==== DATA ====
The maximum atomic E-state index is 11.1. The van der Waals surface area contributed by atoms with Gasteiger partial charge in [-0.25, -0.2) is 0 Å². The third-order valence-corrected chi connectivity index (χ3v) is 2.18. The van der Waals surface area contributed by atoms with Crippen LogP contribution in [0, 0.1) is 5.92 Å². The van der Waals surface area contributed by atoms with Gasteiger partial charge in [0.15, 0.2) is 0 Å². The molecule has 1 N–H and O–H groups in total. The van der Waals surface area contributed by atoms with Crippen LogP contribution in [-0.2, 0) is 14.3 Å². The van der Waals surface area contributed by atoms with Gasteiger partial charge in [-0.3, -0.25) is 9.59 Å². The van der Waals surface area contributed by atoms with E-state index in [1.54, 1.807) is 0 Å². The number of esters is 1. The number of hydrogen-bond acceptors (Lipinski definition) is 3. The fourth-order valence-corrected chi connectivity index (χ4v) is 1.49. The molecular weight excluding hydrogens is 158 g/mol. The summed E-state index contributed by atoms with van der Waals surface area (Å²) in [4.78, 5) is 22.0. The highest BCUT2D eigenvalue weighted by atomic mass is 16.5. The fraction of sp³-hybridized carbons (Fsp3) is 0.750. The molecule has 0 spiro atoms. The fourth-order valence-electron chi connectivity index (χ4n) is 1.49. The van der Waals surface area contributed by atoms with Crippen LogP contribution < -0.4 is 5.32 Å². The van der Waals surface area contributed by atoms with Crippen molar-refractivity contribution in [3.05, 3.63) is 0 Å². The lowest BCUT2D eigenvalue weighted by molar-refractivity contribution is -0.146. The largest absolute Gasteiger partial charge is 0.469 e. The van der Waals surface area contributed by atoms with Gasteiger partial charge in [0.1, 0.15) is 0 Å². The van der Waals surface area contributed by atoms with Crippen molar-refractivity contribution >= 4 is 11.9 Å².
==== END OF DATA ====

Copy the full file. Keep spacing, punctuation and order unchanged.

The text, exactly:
The maximum atomic E-state index is 11.1. The van der Waals surface area contributed by atoms with Gasteiger partial charge in [-0.25, -0.2) is 0 Å². The third-order valence-corrected chi connectivity index (χ3v) is 2.18. The van der Waals surface area contributed by atoms with Crippen LogP contribution in [0, 0.1) is 5.92 Å². The van der Waals surface area contributed by atoms with Gasteiger partial charge in [0.15, 0.2) is 0 Å². The molecule has 1 N–H and O–H groups in total. The van der Waals surface area contributed by atoms with Crippen LogP contribution in [-0.2, 0) is 14.3 Å². The van der Waals surface area contributed by atoms with Gasteiger partial charge in [-0.3, -0.25) is 9.59 Å². The van der Waals surface area contributed by atoms with E-state index in [1.54, 1.807) is 0 Å². The number of esters is 1. The number of hydrogen-bond acceptors (Lipinski definition) is 3. The fourth-order valence-corrected chi connectivity index (χ4v) is 1.49. The molecular weight excluding hydrogens is 158 g/mol. The summed E-state index contributed by atoms with van der Waals surface area (Å²) in [4.78, 5) is 22.0. The highest BCUT2D eigenvalue weighted by atomic mass is 16.5. The fraction of sp³-hybridized carbons (Fsp3) is 0.750. The molecule has 0 spiro atoms. The fourth-order valence-electron chi connectivity index (χ4n) is 1.49. The van der Waals surface area contributed by atoms with Crippen LogP contribution < -0.4 is 5.32 Å². The van der Waals surface area contributed by atoms with Crippen molar-refractivity contribution in [3.05, 3.63) is 0 Å². The lowest BCUT2D eigenvalue weighted by molar-refractivity contribution is -0.146. The largest absolute Gasteiger partial charge is 0.469 e. The van der Waals surface area contributed by atoms with Gasteiger partial charge in [0.1, 0.15) is 0 Å². The van der Waals surface area contributed by atoms with Crippen molar-refractivity contribution >= 4 is 11.9 Å².